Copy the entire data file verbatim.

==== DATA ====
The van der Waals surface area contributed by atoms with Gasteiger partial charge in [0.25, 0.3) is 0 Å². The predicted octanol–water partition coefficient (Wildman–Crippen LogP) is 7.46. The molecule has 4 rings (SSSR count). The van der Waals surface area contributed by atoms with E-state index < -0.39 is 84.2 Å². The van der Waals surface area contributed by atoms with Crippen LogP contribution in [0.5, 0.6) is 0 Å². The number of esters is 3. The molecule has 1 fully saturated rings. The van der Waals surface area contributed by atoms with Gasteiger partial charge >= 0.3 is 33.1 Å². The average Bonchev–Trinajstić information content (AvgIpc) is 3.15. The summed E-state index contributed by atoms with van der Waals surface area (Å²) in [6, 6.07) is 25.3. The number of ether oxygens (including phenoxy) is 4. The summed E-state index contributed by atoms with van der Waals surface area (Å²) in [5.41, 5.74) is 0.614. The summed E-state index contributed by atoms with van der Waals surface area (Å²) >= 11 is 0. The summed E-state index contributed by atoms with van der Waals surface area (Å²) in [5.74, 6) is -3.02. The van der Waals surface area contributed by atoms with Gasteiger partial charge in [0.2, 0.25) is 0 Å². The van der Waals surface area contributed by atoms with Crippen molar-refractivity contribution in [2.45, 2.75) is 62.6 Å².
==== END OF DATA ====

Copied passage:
The van der Waals surface area contributed by atoms with Gasteiger partial charge in [0.25, 0.3) is 0 Å². The predicted octanol–water partition coefficient (Wildman–Crippen LogP) is 7.46. The molecule has 4 rings (SSSR count). The van der Waals surface area contributed by atoms with E-state index < -0.39 is 84.2 Å². The van der Waals surface area contributed by atoms with Crippen LogP contribution in [0.5, 0.6) is 0 Å². The number of esters is 3. The molecule has 1 fully saturated rings. The van der Waals surface area contributed by atoms with Gasteiger partial charge >= 0.3 is 33.1 Å². The average Bonchev–Trinajstić information content (AvgIpc) is 3.15. The summed E-state index contributed by atoms with van der Waals surface area (Å²) in [6, 6.07) is 25.3. The number of ether oxygens (including phenoxy) is 4. The summed E-state index contributed by atoms with van der Waals surface area (Å²) in [5.41, 5.74) is 0.614. The summed E-state index contributed by atoms with van der Waals surface area (Å²) >= 11 is 0. The summed E-state index contributed by atoms with van der Waals surface area (Å²) in [5.74, 6) is -3.02. The van der Waals surface area contributed by atoms with Gasteiger partial charge in [0.2, 0.25) is 0 Å². The van der Waals surface area contributed by atoms with Crippen molar-refractivity contribution in [2.45, 2.75) is 62.6 Å².